On the morning of Sept. 30, a convoy of trucks bearing the insignias of the Monterey County Sheriff’s Office and the California Department of Fish and Wildlife barreled through Carmel Valley. The trucks went up Tassajara Road, reaching a property located on Laurel Springs Road. The deputies and wardens had arrived to serve a search warrant.

Deep in Cachagua, at the edge of Los Padres National Forest, the officers found an illegal cannabis operation. “Numerous firearms were seized,” says Cmdr. Derrel Simpson, a spokesperson for the Sheriff’s Office. The operation also resulted in the seizure of some 1,500 cannabis plants. Six people were questioned but no arrests have yet been made, according to Simpson: “It’s a fluid situation, and they are investigating.”

Det. Sgt. David Vargas, who heads the cannabis enforcement unit at the Sheriff’s Office, says that each plant produces between one and five pounds of cannabis buds, and that each pound fetches about $1,000. This estimate puts the total value of the bust at $1.5 million or more.

Since Vargas took over the cannabis unit in March, he has overseen about one to two raids a week. His team has seized more than 31,000 plants and 3,500 pounds of processed cannabis for a total value of at least $34.5 million.

“We are just scratching the surface,” Vargas adds. “Maybe we are hitting 10 to 20 percent of the illegal market.”

Cannabis enforcement has garnered heightened public interest following a high-profile arrest in Big Sur in August. Ivan Gomez, the alleged arsonist responsible for starting the Dolan Fire, is also suspected of a connection to illegal cannabis grow that was situated near the fire’s origin and was consumed by the blaze.

Often, these types of sites, located deep in the forest, are slow to be targeted. “Ninety-five percent of the cases are on private land. On the public land side, we could be just as busy but we have to triage,” Vargas says, noting that only two detectives work all illegal cannabis cases in the county.

Asaf Shalev is a staff writer at the Monterey County Weekly. He covers the environment, agriculture and K-12 education, as well as Seaside, Marina, Sand City, Big Sur and Carmel Valley.

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(2) comments

Sinbad Sailor

On 11/12/2019 NPR KQED did an informative expose of the serious environmental damage of illegal grows and the links to drug cartels titled "Illegal Pot Operations In Public Forests Are Poisoning Wildlife And Water." Everyone should read the transcript!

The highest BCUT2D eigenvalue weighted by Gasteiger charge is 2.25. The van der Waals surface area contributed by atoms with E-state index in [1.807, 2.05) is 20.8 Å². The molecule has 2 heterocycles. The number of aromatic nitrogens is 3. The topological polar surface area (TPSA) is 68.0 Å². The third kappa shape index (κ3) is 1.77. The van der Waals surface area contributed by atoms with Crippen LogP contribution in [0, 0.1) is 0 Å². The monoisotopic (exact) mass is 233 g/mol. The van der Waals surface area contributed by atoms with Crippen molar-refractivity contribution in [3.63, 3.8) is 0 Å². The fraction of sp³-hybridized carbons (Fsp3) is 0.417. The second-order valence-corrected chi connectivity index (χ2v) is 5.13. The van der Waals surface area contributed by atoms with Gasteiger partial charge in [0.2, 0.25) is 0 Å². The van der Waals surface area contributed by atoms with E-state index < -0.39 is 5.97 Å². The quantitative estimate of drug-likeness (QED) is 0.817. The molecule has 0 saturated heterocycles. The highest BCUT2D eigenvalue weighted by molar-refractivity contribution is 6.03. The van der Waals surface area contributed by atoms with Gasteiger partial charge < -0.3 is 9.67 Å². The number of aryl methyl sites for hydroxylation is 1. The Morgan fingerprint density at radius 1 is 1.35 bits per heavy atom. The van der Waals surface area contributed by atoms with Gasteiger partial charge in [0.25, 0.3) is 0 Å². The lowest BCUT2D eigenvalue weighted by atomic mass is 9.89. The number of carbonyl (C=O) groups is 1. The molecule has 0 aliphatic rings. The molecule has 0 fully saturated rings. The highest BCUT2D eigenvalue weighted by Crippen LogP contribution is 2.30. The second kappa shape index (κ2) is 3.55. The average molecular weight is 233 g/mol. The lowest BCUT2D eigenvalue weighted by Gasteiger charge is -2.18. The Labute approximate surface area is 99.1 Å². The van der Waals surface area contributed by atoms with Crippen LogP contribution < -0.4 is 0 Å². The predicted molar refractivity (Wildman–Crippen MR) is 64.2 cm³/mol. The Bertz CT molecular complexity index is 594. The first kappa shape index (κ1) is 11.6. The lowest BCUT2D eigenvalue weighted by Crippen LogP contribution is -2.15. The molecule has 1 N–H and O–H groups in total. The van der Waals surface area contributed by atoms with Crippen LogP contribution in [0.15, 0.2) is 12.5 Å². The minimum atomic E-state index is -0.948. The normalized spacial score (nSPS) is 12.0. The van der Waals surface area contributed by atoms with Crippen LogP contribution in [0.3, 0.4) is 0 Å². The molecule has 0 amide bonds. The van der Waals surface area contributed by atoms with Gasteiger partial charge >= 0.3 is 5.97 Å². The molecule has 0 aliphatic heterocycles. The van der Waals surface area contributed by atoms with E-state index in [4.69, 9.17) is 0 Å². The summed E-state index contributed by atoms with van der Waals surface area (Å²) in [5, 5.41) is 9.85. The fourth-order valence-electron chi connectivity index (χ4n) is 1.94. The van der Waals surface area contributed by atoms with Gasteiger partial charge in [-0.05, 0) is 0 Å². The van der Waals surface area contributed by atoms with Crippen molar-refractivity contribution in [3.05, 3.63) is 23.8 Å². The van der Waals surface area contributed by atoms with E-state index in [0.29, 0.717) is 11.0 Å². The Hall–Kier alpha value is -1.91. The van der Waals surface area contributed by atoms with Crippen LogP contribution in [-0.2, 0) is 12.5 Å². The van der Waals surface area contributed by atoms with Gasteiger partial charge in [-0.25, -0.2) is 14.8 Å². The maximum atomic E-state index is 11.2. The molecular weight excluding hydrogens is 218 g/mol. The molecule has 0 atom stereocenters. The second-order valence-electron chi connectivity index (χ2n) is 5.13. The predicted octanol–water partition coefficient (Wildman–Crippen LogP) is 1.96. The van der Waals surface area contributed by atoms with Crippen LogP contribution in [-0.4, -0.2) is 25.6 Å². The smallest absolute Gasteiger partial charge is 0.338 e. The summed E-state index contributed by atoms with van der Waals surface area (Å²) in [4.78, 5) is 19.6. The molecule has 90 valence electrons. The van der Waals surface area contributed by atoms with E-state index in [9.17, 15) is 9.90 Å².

"The true crime here is the fact that they're killing off basically America's public lands, killing off the wildlife, killing off our water," says Kevin Mayer, a U.S. Forest Service law enforcement assistant special agent in charge. "This is stuff that, you know, it's not gonna repair itself."

The feds and the state should assign much much more $$$$ and manpower to shut down these criminal operations not just on private property but also on public lands. The grows pose a significant public health and safety and ecological threat. The chemicals used - Bromethalin, which is a neurotoxin rodenticide, and Carbofuran, an incredibly toxic insecticide which is banned in the USA but not in Mexico - get into the soil, into the water through runoff, and into the marijuana plants themselves.

Despite legalization or marijuana in 11 states and the District of Columbia, there's a thriving black market for pot. Drug cartels see illegal grows as a way to make fast cash. One of the reasons for decriminalizing cannabis use and regulating legal pot shops was to drive out the illegal cartel grows. But instead, Prop 64 has increased the number of cannabis users and illegal cartel grows have thrived as a result. Who didn't see this coming? SMH.

John Thomas

There are a few reasons we still have a problem with black-market marijuana.

One is, there are still 39 states that continue to persecute their citizens who prefer near harmless marijuana over addictive, very harmful alcohol. - Most of the illegally grown marijuana in California goes to fill that demand.

Second, most California counties have prohibited marijuana sales. Frankly, we should not have allowed them to do that. At the very least, if some town councils or county commissions want to ban marijuana stores, they should have to have a special election and let the people decide. Clearly, most of these counties would then have marijuana stores.

Finally, both taxes and the selling price of marijuana are artificially, outrageously high. - Professional growers admit it costs about six dollars an ounce to produce sun-grown marijuana. - On a recent trip to Oregon, you could easily find $50 ounces almost everywhere.

After the dust settles on re-legalization, average quality marijuana will sell for $25 to $40 an ounce and will be sold wherever more harmful beer and wine are available. - Then there will be no room for the black-market to operate.

Californians love their legal marijuana stores - just like the consumers in the other re-legalized states.

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